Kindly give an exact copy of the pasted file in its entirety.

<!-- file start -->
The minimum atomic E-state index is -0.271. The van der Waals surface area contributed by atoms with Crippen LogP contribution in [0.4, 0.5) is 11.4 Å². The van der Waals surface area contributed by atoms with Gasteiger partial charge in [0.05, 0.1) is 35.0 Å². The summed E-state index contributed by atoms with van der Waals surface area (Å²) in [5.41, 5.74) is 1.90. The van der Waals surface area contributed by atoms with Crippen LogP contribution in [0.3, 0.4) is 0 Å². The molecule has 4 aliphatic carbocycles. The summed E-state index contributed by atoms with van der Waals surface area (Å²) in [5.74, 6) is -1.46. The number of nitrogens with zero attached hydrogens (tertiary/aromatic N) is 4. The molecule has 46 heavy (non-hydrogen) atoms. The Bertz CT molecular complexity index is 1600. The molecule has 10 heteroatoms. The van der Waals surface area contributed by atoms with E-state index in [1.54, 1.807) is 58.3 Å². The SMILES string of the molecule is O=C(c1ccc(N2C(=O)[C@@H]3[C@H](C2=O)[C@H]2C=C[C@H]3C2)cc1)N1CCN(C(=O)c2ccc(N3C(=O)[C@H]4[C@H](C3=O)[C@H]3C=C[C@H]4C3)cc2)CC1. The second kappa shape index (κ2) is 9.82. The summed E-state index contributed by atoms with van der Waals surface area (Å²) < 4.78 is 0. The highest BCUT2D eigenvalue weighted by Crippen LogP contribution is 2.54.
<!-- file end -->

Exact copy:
The minimum atomic E-state index is -0.271. The van der Waals surface area contributed by atoms with Crippen LogP contribution in [0.4, 0.5) is 11.4 Å². The van der Waals surface area contributed by atoms with Gasteiger partial charge in [0.05, 0.1) is 35.0 Å². The summed E-state index contributed by atoms with van der Waals surface area (Å²) in [5.41, 5.74) is 1.90. The van der Waals surface area contributed by atoms with Crippen LogP contribution in [0.3, 0.4) is 0 Å². The molecule has 4 aliphatic carbocycles. The summed E-state index contributed by atoms with van der Waals surface area (Å²) in [5.74, 6) is -1.46. The number of nitrogens with zero attached hydrogens (tertiary/aromatic N) is 4. The molecule has 46 heavy (non-hydrogen) atoms. The Bertz CT molecular complexity index is 1600. The molecule has 10 heteroatoms. The van der Waals surface area contributed by atoms with E-state index in [1.54, 1.807) is 58.3 Å². The SMILES string of the molecule is O=C(c1ccc(N2C(=O)[C@@H]3[C@H](C2=O)[C@H]2C=C[C@H]3C2)cc1)N1CCN(C(=O)c2ccc(N3C(=O)[C@H]4[C@H](C3=O)[C@H]3C=C[C@H]4C3)cc2)CC1. The second kappa shape index (κ2) is 9.82. The summed E-state index contributed by atoms with van der Waals surface area (Å²) < 4.78 is 0. The highest BCUT2D eigenvalue weighted by Crippen LogP contribution is 2.54.